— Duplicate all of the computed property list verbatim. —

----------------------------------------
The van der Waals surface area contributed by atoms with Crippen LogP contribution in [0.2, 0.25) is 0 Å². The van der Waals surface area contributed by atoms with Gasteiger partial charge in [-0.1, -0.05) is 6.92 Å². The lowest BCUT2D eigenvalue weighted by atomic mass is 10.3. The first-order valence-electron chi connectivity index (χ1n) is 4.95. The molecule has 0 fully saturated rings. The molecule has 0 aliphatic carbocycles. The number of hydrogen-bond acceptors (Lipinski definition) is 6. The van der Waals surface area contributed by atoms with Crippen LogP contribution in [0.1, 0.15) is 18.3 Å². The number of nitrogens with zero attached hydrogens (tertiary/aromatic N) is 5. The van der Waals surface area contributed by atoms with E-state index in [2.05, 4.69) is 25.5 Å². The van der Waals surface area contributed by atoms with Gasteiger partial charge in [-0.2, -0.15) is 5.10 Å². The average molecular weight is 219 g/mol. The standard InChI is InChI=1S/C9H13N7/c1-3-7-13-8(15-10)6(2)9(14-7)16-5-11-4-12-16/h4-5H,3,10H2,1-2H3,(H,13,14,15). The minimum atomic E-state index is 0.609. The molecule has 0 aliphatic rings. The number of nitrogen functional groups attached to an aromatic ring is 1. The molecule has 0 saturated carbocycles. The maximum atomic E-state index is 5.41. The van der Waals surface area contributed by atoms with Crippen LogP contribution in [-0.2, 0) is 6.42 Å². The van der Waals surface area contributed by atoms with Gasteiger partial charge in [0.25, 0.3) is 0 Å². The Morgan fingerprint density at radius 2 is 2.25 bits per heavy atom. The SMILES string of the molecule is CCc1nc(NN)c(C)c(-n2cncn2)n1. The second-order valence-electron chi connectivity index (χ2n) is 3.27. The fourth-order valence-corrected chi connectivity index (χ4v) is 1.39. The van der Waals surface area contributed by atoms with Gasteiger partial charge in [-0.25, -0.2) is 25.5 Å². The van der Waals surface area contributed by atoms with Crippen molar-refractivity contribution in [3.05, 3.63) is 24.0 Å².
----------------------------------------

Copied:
The van der Waals surface area contributed by atoms with Crippen LogP contribution in [0.2, 0.25) is 0 Å². The van der Waals surface area contributed by atoms with Gasteiger partial charge in [-0.1, -0.05) is 6.92 Å². The lowest BCUT2D eigenvalue weighted by atomic mass is 10.3. The first-order valence-electron chi connectivity index (χ1n) is 4.95. The molecule has 0 fully saturated rings. The molecule has 0 aliphatic carbocycles. The number of hydrogen-bond acceptors (Lipinski definition) is 6. The van der Waals surface area contributed by atoms with Crippen LogP contribution in [0.1, 0.15) is 18.3 Å². The number of nitrogens with zero attached hydrogens (tertiary/aromatic N) is 5. The van der Waals surface area contributed by atoms with E-state index in [2.05, 4.69) is 25.5 Å². The van der Waals surface area contributed by atoms with Gasteiger partial charge in [-0.2, -0.15) is 5.10 Å². The average molecular weight is 219 g/mol. The standard InChI is InChI=1S/C9H13N7/c1-3-7-13-8(15-10)6(2)9(14-7)16-5-11-4-12-16/h4-5H,3,10H2,1-2H3,(H,13,14,15). The minimum atomic E-state index is 0.609. The molecule has 0 aliphatic rings. The number of nitrogen functional groups attached to an aromatic ring is 1. The molecule has 0 saturated carbocycles. The maximum atomic E-state index is 5.41. The van der Waals surface area contributed by atoms with Crippen LogP contribution in [-0.2, 0) is 6.42 Å². The van der Waals surface area contributed by atoms with Gasteiger partial charge in [0.25, 0.3) is 0 Å². The Morgan fingerprint density at radius 2 is 2.25 bits per heavy atom. The SMILES string of the molecule is CCc1nc(NN)c(C)c(-n2cncn2)n1. The second-order valence-electron chi connectivity index (χ2n) is 3.27. The fourth-order valence-corrected chi connectivity index (χ4v) is 1.39. The van der Waals surface area contributed by atoms with Gasteiger partial charge in [-0.25, -0.2) is 25.5 Å². The van der Waals surface area contributed by atoms with Crippen molar-refractivity contribution in [3.05, 3.63) is 24.0 Å².